Question four links the discovery stage to the next, dream, stage by starting to uncover aspirations for the future. The answers you get will be richer and more imaginative as a result of the psychological priming and direction of attention towards resources accomplished by the first three questions.

The good thing about these questions in a business context, especially in traditionally ‘modest’ cultures, such as the UK and some South East Asian countries, is that the interviewee doesn’t feel they are being obliged to boast about their own abilities.

Appreciative interviewing skills and tips

1. Explain why the interview is taking place

This sets the frame to keep the interviews relevant to the topic. Also, some people will refuse (either overtly or passively) to do anything unless they are given reasons.

2. Explain the concept of an appreciative interview

It helps to keep the interview on track and positive if you put this kind of frame around it before you start:

Example

Before we start, let me explain a bit about what we are going to do, because it may be a little different from what you have done in the past. This will be what’s called an ‘appreciative interview’. I will be asking you questions about when you have experienced things working at their best and what made it happen that way, because the more we know what makes things work well, the more we can improve our performance in the future.

So I won’t be asking about problems or searching for ways to fix them. Instead, I need to hear about what is working well, and the factors that make things work well; so if the interview strays a bit off-track, that’s what we can bring it back to.

What these interviews are working towards is help us understand the key factors that really give life to the organisation. Do you have any questions?

3. Start with specific stories

Always begin by asking for a concrete story – bearing in mind that it may take the interviewee a little while to find one, particularly if they are not in the most positive frame of mind at the start of the interview.

Remember it’s about the interviewee’s story, not yours, so let the interviewee tell their story, and refrain for providing yours at the same time.

4. Alternative for the ‘life giving factors’ question

If you want to be more specific about capturing certain best practice and good ideas that have been implemented by one person or team and which other people in the organisation might find helpful, you could ask about enabling factors (such as leadership, communication, attitude and so on): ‘What made this experience possible?’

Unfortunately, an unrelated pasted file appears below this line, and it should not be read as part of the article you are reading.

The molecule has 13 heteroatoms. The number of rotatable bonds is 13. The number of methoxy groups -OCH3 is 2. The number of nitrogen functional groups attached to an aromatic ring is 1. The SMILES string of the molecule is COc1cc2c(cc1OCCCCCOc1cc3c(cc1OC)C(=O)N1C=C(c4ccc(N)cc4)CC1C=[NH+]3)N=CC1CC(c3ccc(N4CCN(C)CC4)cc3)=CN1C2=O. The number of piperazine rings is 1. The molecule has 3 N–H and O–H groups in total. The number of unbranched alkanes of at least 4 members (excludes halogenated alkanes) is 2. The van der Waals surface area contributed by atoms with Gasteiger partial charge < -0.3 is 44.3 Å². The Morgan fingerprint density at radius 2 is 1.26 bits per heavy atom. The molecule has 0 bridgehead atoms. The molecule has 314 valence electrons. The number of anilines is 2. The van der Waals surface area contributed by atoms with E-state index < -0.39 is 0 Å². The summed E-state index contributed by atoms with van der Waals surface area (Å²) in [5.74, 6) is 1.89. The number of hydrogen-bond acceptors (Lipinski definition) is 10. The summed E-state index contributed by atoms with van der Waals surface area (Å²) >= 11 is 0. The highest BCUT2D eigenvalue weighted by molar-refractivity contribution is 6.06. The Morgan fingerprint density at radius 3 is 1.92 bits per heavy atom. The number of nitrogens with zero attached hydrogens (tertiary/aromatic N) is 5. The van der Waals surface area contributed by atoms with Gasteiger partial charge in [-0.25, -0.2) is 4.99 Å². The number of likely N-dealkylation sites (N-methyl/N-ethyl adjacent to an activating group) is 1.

5. Capture key words/phrases for each question

One useful method, if the data is going to be immediately shared in a group situation, is to use post-it notes: one for a summary of the story, one for values, one for life-giving force and one for the three wishes.

6. Additional questions

Use the questions in your schedule but ask additional questions, if you need to, to encourage the interviewee.

7. Generalise about life-giving forces

After the story, get the interviewee to generalise, coming up with the ‘secret ingredient’ of the success they are narrating. Alternatively, ask them to condense what they have said into one sentence that conveys the essence of the story and highlights what’s really important about it.

8. Be fully present

Remember that the interviewee is the expert on his or her own experience – for the period of the interview – and you want to learn as much as you can.

Be curious and appreciative about the person’s experience, their thoughts and feelings. As you know from your own experience, people appreciate being given 100 per cent attention, so be ‘fully present’. Clear your mind of thoughts about what has happened previously or worries about the next item on your agenda, so you can give each interviewee the whole of your attention.

9. Dealing with negativity

Sometimes people are not enjoying their work and need to express this first. One or more of the following responses should prove helpful:

  • Parking the negatives, and coming back to them later:

Say that you will make a note of any ‘negative’ issues and come back to them later. When you get to the three wishes for the organisation in the future, the negatives can be discussed in terms of what the interviewee would like to see instead.

  • Empathic listening:

Sometimes you need to let the interviewee air their problem until they run out of steam, accepting their right to feel this way, but without sympathising (which could reinforce their negativity). If they are not allowed to do this, you may not get any appreciative data from them. It is important to remain positive yourself so that you don’t get dragged down by their negativity.

  • Returning to the positive:

After listening to a problem, say you are going back to focus back on when things are working at their best, even if it was just a brief moment.

  • Reframing:

Everything that people find wrong in an organisation represents an absence of something they regard as ideal, so you can ask them ‘what would it look like if this was working at its best?’ or ‘what would you want instead of this?’